I had you in mind when I posted my experience, Joey, as you said in a previous comment that you might be visiting Bahrain in a few months. I intend to post another article pertaining to Bahrain before you leave.

      I want to visit Israel one day, as I have never done so — so that was not the cause of the situation.

      I did indeed put “writer” as my occupation; and although I have experienced the very basic tenets of training in journalism, I do not consider myself a journalist.

  5. Ara says:

    Hi Brain,
    Just some remarks on the terminology you have used:
    What you have experiences in some sort of security procedure in Immigration services which happens either randomly or based on specific criteria prior to issuing you the entry visa.
    The personnel you were dealing with were Bahrain Immigration officers and not Customs officers.
    Immigration and Customs Affairs are two separate organizations and you are not required to fill up a customs declarations but an immigration form (these are very different forms).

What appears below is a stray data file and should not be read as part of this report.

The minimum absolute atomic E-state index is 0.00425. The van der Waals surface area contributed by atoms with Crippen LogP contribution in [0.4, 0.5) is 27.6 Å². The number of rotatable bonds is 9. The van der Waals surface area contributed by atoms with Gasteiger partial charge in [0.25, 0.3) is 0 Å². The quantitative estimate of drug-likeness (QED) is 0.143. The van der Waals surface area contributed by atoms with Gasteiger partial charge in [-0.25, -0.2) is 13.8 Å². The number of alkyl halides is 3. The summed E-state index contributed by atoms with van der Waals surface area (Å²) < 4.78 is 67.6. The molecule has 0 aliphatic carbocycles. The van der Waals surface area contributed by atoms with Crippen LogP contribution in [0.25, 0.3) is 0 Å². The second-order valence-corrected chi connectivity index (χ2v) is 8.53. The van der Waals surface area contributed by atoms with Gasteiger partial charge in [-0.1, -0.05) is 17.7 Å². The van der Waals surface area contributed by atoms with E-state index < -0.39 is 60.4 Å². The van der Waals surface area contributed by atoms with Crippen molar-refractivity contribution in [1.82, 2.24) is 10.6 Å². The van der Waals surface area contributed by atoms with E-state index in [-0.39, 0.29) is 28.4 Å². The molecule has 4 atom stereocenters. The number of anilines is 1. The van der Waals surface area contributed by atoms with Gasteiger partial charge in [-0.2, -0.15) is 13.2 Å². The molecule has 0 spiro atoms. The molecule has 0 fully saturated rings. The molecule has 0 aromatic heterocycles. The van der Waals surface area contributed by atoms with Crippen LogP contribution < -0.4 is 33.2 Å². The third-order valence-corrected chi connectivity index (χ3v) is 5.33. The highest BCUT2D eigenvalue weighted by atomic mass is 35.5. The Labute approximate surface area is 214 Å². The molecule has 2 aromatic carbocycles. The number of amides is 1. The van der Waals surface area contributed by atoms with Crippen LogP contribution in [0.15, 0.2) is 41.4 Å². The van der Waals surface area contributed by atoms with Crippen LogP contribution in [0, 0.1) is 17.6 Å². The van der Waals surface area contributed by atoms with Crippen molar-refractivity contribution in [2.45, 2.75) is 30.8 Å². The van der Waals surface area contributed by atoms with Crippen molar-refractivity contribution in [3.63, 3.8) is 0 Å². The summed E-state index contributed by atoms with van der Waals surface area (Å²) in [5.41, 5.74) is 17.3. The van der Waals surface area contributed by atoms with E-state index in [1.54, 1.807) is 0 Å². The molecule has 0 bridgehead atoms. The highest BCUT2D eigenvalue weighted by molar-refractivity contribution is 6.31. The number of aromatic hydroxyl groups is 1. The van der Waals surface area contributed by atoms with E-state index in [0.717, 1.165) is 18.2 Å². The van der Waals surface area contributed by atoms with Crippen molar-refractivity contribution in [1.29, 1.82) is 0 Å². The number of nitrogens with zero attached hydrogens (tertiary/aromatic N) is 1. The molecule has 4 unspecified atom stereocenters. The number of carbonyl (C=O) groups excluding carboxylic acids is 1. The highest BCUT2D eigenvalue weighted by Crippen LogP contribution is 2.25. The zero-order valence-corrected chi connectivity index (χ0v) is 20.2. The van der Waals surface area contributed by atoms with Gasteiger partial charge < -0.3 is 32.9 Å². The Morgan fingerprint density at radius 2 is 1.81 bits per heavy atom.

you have passed the customs affairs when you have gone down the ramp and passed through the x-ray scanners. those are customs officers.

    1. Brian Cohen says:

      You probably could tell that I was struggling with the terminology of what exactly to call those officers and their department for whom they work, Ara.

      It was only after I completed at least half of the article that I started to use the term immigration; but I was unsure as to whether or not that was the correct designation.

      All I know is that I do whatever I can to get through those areas as quickly as possible so that I can experience and enjoy the country which I am visiting. What do I know?

      Thank you very much for the clarification.